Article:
Scientists can trace the DNA of a vine, giving a factual basis to buying and selling wine by variety. But there are nowidely accepted scientific tools tomeasure terroir expression in wine, somany consider the discussion of such matters bogus. And to the degree that much of the discussion of terroir is based on supposition rather than fact, theymay well be correct.
Curiosity, however, leads us to believe that some of these suppositions might have an assay, a protocol to prove them true… or false. My own curiosity on this front stems from my experience in tasting and drinking wine.
Consider this long–term experiment in pattern recognition: Taste 5,000 to 6,000 wines blind each year for a series of 25 years, knowing only vintage and region. Compile notes on your perceptions of the wines. Look for patterns in the notes, and patterns in the wines to come. Include the greater and lesser terroirs, as voted by price in the market. You may find distinctions where the market is unimpressed, and you may be underwhelmed by wines the market values. Some of this can be written off to personal taste. Some is pattern recognition, the way we train ourselves to recognize the faces of people we know, however similar they may be to thousands of others.
That’s how Aubert de Villaine once described terroir expression tome, imagining the varied personalities of the wines from his vineyards at Domaine de la Romanée–Conti, their differences in soil structure, exposure and vine coalescing into a face he can recognize year after year.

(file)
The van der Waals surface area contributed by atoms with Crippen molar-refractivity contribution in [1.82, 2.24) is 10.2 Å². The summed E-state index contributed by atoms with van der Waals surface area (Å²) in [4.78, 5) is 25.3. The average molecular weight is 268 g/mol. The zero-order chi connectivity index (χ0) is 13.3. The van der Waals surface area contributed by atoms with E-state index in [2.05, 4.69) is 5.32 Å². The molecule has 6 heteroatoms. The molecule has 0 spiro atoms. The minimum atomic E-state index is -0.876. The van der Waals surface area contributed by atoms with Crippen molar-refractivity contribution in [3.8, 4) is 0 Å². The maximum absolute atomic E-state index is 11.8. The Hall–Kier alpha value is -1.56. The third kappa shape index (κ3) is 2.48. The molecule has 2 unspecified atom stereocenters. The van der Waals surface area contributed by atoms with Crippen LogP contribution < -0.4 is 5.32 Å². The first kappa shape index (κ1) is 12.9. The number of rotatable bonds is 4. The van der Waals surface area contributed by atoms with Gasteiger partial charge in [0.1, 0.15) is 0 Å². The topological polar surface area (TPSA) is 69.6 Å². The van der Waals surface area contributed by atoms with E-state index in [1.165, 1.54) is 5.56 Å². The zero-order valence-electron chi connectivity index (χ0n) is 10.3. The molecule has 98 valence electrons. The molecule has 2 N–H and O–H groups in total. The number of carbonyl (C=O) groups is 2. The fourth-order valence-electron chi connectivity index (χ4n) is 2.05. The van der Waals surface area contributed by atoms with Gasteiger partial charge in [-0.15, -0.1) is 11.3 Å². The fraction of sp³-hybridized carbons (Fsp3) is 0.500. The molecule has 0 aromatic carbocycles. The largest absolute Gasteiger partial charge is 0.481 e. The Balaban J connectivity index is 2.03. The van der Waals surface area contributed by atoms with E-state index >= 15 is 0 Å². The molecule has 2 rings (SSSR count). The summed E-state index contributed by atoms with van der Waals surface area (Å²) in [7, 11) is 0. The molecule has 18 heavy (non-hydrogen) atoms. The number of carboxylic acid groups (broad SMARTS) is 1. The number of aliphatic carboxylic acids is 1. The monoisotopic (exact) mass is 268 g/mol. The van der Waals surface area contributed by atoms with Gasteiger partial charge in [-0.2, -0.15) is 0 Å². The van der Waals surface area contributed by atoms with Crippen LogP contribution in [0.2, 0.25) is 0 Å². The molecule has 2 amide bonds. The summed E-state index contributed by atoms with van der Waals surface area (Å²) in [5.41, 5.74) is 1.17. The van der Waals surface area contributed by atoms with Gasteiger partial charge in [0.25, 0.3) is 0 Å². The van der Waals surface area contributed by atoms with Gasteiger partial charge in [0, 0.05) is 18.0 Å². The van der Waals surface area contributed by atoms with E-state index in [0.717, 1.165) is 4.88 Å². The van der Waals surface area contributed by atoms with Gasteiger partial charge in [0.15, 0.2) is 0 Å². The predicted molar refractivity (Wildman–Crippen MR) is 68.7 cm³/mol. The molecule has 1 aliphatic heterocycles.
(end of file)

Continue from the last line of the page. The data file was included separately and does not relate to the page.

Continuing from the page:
As neuroscience develops, it may take on the brain responses we have from our sense of smell. Those responses often stem from an ancient and instinctual reaction to danger, whether it’s the scent of rotting food or a bear sleeping in your cave. Today, many of us live in urban cultures where scent neutrality is to the common good, where the ground was long ago covered in pavement and we hold our noses on the way to the office, passing the restaurant garbage waiting for pickup. What, after all, is the terroir expression of Manhattan or Paris? The places bring visual memories first, and perhaps a faint recollection of diesel.
Yet we all know of moments when it’s a great pleasure to open ourselves to the sense of smell. Where I live in the hills of Western Massachusetts, I often find myself stopped at a rosa rugosa bush, or picking thyme and rubbing it between my fingers. It’s the scent of summer in the Berkshires; for me, it’s the terroir signature of my home. This issue is about those moments with wine.
This story appears in the print issue of Fall 2012.
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